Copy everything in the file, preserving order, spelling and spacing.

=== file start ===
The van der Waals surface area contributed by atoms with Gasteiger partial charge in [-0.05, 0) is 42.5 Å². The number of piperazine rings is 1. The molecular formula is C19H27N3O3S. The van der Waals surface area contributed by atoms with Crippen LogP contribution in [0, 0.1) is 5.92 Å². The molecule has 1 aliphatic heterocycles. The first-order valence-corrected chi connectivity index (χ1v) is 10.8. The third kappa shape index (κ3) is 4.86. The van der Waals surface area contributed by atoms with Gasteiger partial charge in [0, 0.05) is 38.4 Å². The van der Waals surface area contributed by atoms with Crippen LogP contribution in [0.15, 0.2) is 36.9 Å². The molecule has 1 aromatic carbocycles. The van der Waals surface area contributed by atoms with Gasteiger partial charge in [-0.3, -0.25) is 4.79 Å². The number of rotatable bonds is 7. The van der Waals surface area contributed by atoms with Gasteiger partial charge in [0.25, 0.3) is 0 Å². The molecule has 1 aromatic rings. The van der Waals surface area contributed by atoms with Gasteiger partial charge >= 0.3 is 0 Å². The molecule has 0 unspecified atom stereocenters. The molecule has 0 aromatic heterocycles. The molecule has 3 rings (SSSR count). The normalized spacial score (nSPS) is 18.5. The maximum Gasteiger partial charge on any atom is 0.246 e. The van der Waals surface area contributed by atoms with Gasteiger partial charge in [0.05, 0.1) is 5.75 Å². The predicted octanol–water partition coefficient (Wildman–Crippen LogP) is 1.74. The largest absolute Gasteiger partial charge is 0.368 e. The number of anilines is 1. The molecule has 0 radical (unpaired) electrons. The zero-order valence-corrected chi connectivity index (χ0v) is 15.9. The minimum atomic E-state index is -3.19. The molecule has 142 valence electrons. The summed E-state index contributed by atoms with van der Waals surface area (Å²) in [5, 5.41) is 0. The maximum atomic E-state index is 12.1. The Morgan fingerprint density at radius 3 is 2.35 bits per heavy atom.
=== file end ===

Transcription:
The van der Waals surface area contributed by atoms with Gasteiger partial charge in [-0.05, 0) is 42.5 Å². The number of piperazine rings is 1. The molecular formula is C19H27N3O3S. The van der Waals surface area contributed by atoms with Crippen LogP contribution in [0, 0.1) is 5.92 Å². The molecule has 1 aliphatic heterocycles. The first-order valence-corrected chi connectivity index (χ1v) is 10.8. The third kappa shape index (κ3) is 4.86. The van der Waals surface area contributed by atoms with Gasteiger partial charge in [0, 0.05) is 38.4 Å². The van der Waals surface area contributed by atoms with Crippen LogP contribution in [0.15, 0.2) is 36.9 Å². The molecule has 1 aromatic carbocycles. The van der Waals surface area contributed by atoms with Gasteiger partial charge in [-0.3, -0.25) is 4.79 Å². The number of rotatable bonds is 7. The van der Waals surface area contributed by atoms with Gasteiger partial charge in [0.25, 0.3) is 0 Å². The molecule has 1 aromatic rings. The van der Waals surface area contributed by atoms with Gasteiger partial charge >= 0.3 is 0 Å². The molecule has 0 unspecified atom stereocenters. The molecule has 0 aromatic heterocycles. The molecule has 3 rings (SSSR count). The normalized spacial score (nSPS) is 18.5. The maximum Gasteiger partial charge on any atom is 0.246 e. The van der Waals surface area contributed by atoms with Gasteiger partial charge in [0.05, 0.1) is 5.75 Å². The predicted octanol–water partition coefficient (Wildman–Crippen LogP) is 1.74. The largest absolute Gasteiger partial charge is 0.368 e. The number of anilines is 1. The molecule has 0 radical (unpaired) electrons. The zero-order valence-corrected chi connectivity index (χ0v) is 15.9. The minimum atomic E-state index is -3.19. The molecule has 142 valence electrons. The summed E-state index contributed by atoms with van der Waals surface area (Å²) in [5, 5.41) is 0. The maximum atomic E-state index is 12.1. The Morgan fingerprint density at radius 3 is 2.35 bits per heavy atom.